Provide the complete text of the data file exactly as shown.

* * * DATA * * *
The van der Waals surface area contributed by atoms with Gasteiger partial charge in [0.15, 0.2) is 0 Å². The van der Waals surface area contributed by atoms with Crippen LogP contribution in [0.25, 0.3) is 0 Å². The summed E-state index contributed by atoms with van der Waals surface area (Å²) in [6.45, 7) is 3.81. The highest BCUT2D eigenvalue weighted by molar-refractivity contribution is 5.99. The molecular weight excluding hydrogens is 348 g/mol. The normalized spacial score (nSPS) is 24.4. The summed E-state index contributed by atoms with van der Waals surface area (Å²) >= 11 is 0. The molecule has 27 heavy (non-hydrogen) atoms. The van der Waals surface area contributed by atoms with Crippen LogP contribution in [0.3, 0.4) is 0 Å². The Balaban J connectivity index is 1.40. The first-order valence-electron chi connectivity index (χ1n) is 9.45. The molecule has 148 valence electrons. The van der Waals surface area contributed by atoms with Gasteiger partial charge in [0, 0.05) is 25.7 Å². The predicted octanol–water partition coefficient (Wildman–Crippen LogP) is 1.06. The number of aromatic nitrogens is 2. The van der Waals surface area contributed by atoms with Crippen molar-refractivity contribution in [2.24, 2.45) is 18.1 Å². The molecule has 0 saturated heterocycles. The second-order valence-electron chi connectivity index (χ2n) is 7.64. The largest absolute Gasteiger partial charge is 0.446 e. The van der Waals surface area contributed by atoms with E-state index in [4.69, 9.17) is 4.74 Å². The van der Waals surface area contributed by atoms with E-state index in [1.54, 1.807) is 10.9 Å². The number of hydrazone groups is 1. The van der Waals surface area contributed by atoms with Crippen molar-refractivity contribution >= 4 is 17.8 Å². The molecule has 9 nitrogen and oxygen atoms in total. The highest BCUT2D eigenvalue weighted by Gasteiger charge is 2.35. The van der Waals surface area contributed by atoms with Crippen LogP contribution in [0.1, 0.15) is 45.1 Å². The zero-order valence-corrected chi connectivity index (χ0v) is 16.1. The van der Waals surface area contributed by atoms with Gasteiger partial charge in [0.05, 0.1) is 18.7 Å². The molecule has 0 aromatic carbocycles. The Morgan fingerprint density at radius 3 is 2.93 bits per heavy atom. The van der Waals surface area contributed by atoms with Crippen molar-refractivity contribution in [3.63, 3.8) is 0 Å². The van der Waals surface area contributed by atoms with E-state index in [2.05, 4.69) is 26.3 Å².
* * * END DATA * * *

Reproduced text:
The van der Waals surface area contributed by atoms with Gasteiger partial charge in [0.15, 0.2) is 0 Å². The van der Waals surface area contributed by atoms with Crippen LogP contribution in [0.25, 0.3) is 0 Å². The summed E-state index contributed by atoms with van der Waals surface area (Å²) in [6.45, 7) is 3.81. The highest BCUT2D eigenvalue weighted by molar-refractivity contribution is 5.99. The molecular weight excluding hydrogens is 348 g/mol. The normalized spacial score (nSPS) is 24.4. The summed E-state index contributed by atoms with van der Waals surface area (Å²) >= 11 is 0. The molecule has 27 heavy (non-hydrogen) atoms. The van der Waals surface area contributed by atoms with Crippen LogP contribution in [0.3, 0.4) is 0 Å². The Balaban J connectivity index is 1.40. The first-order valence-electron chi connectivity index (χ1n) is 9.45. The molecule has 148 valence electrons. The van der Waals surface area contributed by atoms with Gasteiger partial charge in [0, 0.05) is 25.7 Å². The predicted octanol–water partition coefficient (Wildman–Crippen LogP) is 1.06. The number of aromatic nitrogens is 2. The van der Waals surface area contributed by atoms with Crippen molar-refractivity contribution in [2.24, 2.45) is 18.1 Å². The molecule has 0 saturated heterocycles. The second-order valence-electron chi connectivity index (χ2n) is 7.64. The largest absolute Gasteiger partial charge is 0.446 e. The van der Waals surface area contributed by atoms with E-state index in [4.69, 9.17) is 4.74 Å². The van der Waals surface area contributed by atoms with E-state index in [1.54, 1.807) is 10.9 Å². The number of hydrazone groups is 1. The van der Waals surface area contributed by atoms with Crippen molar-refractivity contribution >= 4 is 17.8 Å². The molecule has 9 nitrogen and oxygen atoms in total. The highest BCUT2D eigenvalue weighted by Gasteiger charge is 2.35. The van der Waals surface area contributed by atoms with Crippen LogP contribution in [0.1, 0.15) is 45.1 Å². The zero-order valence-corrected chi connectivity index (χ0v) is 16.1. The van der Waals surface area contributed by atoms with Gasteiger partial charge in [0.05, 0.1) is 18.7 Å². The molecule has 0 aromatic carbocycles. The Morgan fingerprint density at radius 3 is 2.93 bits per heavy atom. The van der Waals surface area contributed by atoms with Crippen molar-refractivity contribution in [3.63, 3.8) is 0 Å². The van der Waals surface area contributed by atoms with E-state index in [2.05, 4.69) is 26.3 Å².